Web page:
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Raw versus Cooked

I have recently been asked by a few patients: “What do you think of the raw food diet?”

A raw food diet generally consists mostly of vegetables, fruits, sprouts, seaweed, nuts, seeds, grains, and beans. Raw foodists do not use a stove or oven to cook their food. When they want to dry out fruit or other foods, food dehydrators are used. Food dehydrators reach maximum temperatures of 115 to 118 degrees, and they can make everything from fruit leathers and kale chips to breads and crackers. They can also be used to make jerky, but the American Dietetic Association would argue that this is not hot enough to destroy harmful bacteria.

The Positive of Rawism

The principle is that raw foods–foods that are neither cooked nor processed–are healthier. They retain their enzymes to support digestion and there is no destruction of their natural vitamins.

Cruciferous vegetables such as broccoli, cauliflower, bok choy, kale, and cabbage are healthier when raw. They contain a compound that converts into isothiocyanates, an anti-cancer compound.

These, of course, are good things!

Other benefits of rawism is that it consists mostly of plant-based foods and avoids refined sugars and alcohol.

The Negatives of Rawism

Like anyone who does not eat animal proteins, supplementing vitamin B12 is important. This is easily done via B12 injections or sublingual (dissolve under the tongue) B12 pills. Though some plants, like spirulina, may be high in B12, they are poorly absorbed by our bodies.

Some foods are better cooked. Tomatoes are rich sources of the phytonutrient lycopene, but only when they are cooked. Mushrooms are difficult to digest when eaten uncooked. Cooking helps to break down the fungal cell walls, rendering them more easily digestible and releasing many of their nutrients. In addition, many edible mushrooms also contain toxic or irritating components that are destroyed by cooking.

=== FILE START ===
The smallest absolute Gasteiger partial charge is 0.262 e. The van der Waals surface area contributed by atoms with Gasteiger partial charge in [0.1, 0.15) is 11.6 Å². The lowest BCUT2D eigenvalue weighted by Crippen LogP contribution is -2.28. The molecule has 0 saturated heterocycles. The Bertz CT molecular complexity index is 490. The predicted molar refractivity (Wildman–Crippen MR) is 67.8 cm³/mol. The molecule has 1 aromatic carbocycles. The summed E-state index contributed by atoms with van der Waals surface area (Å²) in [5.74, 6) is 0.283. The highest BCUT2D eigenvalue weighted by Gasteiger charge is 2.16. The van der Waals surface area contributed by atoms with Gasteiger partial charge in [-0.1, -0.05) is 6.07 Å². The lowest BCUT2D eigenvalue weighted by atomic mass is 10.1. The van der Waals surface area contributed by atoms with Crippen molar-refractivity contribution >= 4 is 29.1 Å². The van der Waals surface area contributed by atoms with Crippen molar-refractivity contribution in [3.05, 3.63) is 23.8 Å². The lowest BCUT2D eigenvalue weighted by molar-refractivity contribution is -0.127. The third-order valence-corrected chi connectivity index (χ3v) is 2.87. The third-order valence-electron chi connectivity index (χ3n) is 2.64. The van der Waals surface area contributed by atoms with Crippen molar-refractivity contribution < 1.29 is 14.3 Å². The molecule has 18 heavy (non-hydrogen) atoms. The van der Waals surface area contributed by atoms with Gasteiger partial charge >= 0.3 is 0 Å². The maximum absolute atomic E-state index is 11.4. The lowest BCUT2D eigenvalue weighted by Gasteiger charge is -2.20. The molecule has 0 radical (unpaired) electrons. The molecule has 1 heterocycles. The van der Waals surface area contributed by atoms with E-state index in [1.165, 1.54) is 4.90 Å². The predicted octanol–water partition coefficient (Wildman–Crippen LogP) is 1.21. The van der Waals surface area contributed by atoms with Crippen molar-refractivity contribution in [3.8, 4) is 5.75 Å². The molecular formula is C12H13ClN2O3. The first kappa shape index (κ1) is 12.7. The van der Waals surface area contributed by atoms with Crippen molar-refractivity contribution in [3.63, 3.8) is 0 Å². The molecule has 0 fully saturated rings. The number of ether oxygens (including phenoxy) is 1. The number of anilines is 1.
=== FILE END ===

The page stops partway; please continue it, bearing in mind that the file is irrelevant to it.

Spinach, Swiss chard, and beet greens may also be better cooked. Though these leafy greens are rich in calcium, their high levels of oxalic acid binds to the calcium, thus reducing it availability for absorption. Cooking releases some of the bound calcium making it available for us to digest.

Traditional Chinese Medicine–Our Take on Raw Versus Cooked

Traditional Chinese Medicine does not recommend eating a lot of raw foods. We think of the process of digestion as requiring “Stomach Fire”. If you imagine the stomach as a cooking pot, that pot needs fire under it to cook, i.e. digest. If we keep eating raw and/or cold foods, we put out the digestive fire. You may experience that as gas and bloating.

Lightly cooking our foods make them easier to digest. Yes, there is some loss of enzymes, but the process of cooking breaks down the foods enough to make them more easily digested. Additionally, we do produce our own digestive enzymes. I do not recommend boiling vegetables and tossing out the water that holds many of the vitamins. Instead, I recommend steaming vegetables, slow cooking, and making soups and stews, along with finding the right amount of raw foods that suits you.

If the weather is cold and damp; if eating raw foods make you bloated and gassy; if you tend to feel cold, consider limiting your consumption of raw foods. If the weather is hot; if you feel better with more raw foods; if you tend to feel overheated, more raw foods might be your way to improving your health.

If you do eat a lot of raw food, you might consider adding some warming spices to help keep your digestive fire. These include ginger, cinnamon, cardamon, and cloves.

No matter which path you take, pay attention to how you feel to determine the right combination of raw and cooked foods for you.

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